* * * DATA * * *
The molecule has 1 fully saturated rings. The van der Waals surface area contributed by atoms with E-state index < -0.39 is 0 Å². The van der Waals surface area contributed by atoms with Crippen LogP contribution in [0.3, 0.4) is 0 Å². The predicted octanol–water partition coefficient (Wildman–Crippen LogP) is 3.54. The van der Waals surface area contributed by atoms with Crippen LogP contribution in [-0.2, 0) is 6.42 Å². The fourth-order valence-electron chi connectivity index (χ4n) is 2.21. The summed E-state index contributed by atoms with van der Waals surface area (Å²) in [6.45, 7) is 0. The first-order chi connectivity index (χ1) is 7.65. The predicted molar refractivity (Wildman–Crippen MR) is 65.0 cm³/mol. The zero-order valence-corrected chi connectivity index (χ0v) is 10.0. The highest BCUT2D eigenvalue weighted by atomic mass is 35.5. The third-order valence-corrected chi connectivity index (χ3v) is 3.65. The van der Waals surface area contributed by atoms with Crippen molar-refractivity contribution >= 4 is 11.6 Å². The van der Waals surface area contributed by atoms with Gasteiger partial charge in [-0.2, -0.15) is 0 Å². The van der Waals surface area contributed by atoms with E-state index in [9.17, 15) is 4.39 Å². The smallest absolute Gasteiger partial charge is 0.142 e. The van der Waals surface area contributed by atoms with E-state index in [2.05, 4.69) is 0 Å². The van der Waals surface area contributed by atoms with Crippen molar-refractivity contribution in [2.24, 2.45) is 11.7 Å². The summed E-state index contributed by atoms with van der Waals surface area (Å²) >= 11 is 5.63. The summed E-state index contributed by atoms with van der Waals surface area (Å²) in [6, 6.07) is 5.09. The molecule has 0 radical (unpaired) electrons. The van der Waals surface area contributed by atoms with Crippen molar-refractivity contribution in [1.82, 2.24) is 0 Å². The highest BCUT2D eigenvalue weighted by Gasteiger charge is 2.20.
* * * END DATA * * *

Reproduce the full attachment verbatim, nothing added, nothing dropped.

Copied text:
The molecule has 1 fully saturated rings. The van der Waals surface area contributed by atoms with E-state index < -0.39 is 0 Å². The van der Waals surface area contributed by atoms with Crippen LogP contribution in [0.3, 0.4) is 0 Å². The predicted octanol–water partition coefficient (Wildman–Crippen LogP) is 3.54. The van der Waals surface area contributed by atoms with Crippen LogP contribution in [-0.2, 0) is 6.42 Å². The fourth-order valence-electron chi connectivity index (χ4n) is 2.21. The summed E-state index contributed by atoms with van der Waals surface area (Å²) in [6.45, 7) is 0. The first-order chi connectivity index (χ1) is 7.65. The predicted molar refractivity (Wildman–Crippen MR) is 65.0 cm³/mol. The zero-order valence-corrected chi connectivity index (χ0v) is 10.0. The highest BCUT2D eigenvalue weighted by atomic mass is 35.5. The third-order valence-corrected chi connectivity index (χ3v) is 3.65. The van der Waals surface area contributed by atoms with Crippen molar-refractivity contribution >= 4 is 11.6 Å². The van der Waals surface area contributed by atoms with Gasteiger partial charge in [-0.2, -0.15) is 0 Å². The van der Waals surface area contributed by atoms with E-state index in [9.17, 15) is 4.39 Å². The smallest absolute Gasteiger partial charge is 0.142 e. The van der Waals surface area contributed by atoms with E-state index in [2.05, 4.69) is 0 Å². The van der Waals surface area contributed by atoms with Crippen molar-refractivity contribution in [2.24, 2.45) is 11.7 Å². The summed E-state index contributed by atoms with van der Waals surface area (Å²) >= 11 is 5.63. The summed E-state index contributed by atoms with van der Waals surface area (Å²) in [6, 6.07) is 5.09. The molecule has 0 radical (unpaired) electrons. The van der Waals surface area contributed by atoms with Crippen molar-refractivity contribution in [1.82, 2.24) is 0 Å². The highest BCUT2D eigenvalue weighted by Gasteiger charge is 2.20.